Computer program ‘evolves’ music from noise

Not exactly top 40, but not bad for an algorithm
June 19, 2012 | Source: Science Now

Evolutionary processes in DarwinTunes. Songs are represented as tree-like structures of code. Each generation starts with 100 songs; however, for clarity, it only follows one-fifth of them. Twenty songs are randomly presented to listeners for rating, and the remaining 80 survive until the next generation; thus, at any time, the population contains songs of varying age. Of the 20 rated songs, the 10 best reproduce and the 10 worst die. Reproductives are paired and produce four progeny to replace themselves and the dead in the next generation. The daughters’ genomes are formed from their parents’ genomes, subject to recombination and mutation. (Credit: Robert M. MacCallum Matthias Mauch, Austin Burt, Armand M. Leroi/Proceedings of the National Academy of Sciences)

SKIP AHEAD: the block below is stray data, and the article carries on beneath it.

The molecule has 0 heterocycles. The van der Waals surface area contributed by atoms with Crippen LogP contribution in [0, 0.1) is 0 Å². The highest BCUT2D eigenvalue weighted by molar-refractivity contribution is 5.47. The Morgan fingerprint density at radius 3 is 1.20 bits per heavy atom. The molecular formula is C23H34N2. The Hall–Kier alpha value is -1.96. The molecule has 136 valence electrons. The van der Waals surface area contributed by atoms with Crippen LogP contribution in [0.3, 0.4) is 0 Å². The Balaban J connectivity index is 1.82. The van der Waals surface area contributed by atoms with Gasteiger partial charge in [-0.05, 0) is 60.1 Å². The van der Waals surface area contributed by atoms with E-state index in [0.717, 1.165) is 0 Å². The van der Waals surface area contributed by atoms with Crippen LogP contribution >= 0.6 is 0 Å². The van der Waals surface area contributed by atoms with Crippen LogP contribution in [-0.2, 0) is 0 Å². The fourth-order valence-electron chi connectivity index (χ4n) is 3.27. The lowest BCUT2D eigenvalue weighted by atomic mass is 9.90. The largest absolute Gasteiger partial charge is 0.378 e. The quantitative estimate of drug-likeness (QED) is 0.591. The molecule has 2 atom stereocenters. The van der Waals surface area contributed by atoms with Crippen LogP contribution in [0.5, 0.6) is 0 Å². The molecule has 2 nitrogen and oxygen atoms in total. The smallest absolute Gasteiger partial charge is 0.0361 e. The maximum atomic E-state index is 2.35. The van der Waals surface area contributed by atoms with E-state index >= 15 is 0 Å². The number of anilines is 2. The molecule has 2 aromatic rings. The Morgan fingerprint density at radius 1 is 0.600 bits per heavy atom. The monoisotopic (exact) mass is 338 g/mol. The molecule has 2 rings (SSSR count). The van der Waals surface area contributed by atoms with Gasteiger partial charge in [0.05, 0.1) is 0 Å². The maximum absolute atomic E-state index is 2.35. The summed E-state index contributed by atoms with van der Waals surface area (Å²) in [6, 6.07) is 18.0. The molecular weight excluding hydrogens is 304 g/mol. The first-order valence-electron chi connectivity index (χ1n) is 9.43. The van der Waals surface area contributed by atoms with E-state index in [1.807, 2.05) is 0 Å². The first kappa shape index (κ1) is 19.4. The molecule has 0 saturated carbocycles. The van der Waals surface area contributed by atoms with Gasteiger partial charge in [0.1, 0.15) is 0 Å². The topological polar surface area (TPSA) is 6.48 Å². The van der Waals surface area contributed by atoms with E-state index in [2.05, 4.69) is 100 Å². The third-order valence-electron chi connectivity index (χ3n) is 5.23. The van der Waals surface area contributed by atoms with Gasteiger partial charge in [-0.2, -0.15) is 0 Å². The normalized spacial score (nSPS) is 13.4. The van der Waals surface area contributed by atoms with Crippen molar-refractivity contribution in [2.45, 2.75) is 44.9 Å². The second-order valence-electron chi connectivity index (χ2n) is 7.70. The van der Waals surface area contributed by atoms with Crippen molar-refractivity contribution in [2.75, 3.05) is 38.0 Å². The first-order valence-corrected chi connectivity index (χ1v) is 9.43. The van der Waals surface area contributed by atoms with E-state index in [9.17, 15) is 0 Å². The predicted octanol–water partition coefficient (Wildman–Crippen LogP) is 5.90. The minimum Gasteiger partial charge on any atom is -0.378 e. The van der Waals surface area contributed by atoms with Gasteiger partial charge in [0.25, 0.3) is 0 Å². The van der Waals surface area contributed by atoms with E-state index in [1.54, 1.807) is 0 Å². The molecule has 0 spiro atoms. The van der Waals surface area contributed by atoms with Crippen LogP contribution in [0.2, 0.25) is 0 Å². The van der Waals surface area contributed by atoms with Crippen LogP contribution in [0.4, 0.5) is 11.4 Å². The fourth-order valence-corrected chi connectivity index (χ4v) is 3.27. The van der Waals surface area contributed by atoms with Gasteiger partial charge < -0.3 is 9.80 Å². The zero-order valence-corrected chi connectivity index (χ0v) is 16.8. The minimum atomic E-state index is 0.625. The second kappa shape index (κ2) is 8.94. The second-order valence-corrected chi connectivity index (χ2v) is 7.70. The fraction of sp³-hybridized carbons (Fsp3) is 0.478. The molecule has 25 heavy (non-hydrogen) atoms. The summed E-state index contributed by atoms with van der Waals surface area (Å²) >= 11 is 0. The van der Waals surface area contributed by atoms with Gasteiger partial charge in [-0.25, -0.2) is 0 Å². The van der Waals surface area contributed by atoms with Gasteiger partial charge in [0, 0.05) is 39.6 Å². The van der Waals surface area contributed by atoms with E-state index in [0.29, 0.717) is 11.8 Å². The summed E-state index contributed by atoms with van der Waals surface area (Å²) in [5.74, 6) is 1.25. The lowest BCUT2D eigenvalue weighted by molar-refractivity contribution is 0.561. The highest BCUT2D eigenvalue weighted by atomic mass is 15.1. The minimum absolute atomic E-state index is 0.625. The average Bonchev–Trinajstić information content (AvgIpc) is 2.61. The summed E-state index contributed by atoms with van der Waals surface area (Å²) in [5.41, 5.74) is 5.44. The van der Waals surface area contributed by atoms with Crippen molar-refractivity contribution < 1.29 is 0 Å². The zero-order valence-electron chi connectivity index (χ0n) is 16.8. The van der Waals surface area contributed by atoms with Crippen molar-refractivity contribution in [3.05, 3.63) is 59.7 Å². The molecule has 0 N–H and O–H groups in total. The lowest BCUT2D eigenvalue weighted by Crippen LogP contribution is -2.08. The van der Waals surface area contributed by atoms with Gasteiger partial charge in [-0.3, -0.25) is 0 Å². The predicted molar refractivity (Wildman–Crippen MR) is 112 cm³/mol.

Bioinformaticist Robert MacCallum of Imperial College London and colleagues have adapted DarwinTunes — a program that produces 8-second sequences of randomly generated sounds, or loops, from a database of digital “genes” — to be accessed online.

Almost 7000 participants rated each sound loop, played in a random order, on a 5-point scale from “can’t stand it” to “love it.”

In a musical take on survival of the fittest, the highest-scored loops went on to pair up with others and replicate. Each resulting generation was rated again for its appeal. After about 2500 generations of sound loops, what started out as a cacophony of noise had evolved into pleasant strains of music.

MacCallum and colleagues hope future incarnations will enable up to a million users to log on and participate. “Having so many users will help the music evolve a lot faster, and then, who knows?” says MacCallum.

Readers can cast their votes at the DarwinTunes Web site.

Ref.: Robert M. MacCallum Matthias Mauch, Austin Burt, Armand M. Leroi, Evolution of music by public choice, Proceedings of the National Academy of Sciences, 2012, DOI: 10.1073/pnas.1203182109 (open access)

See also: Triumph of the Cyborg Composer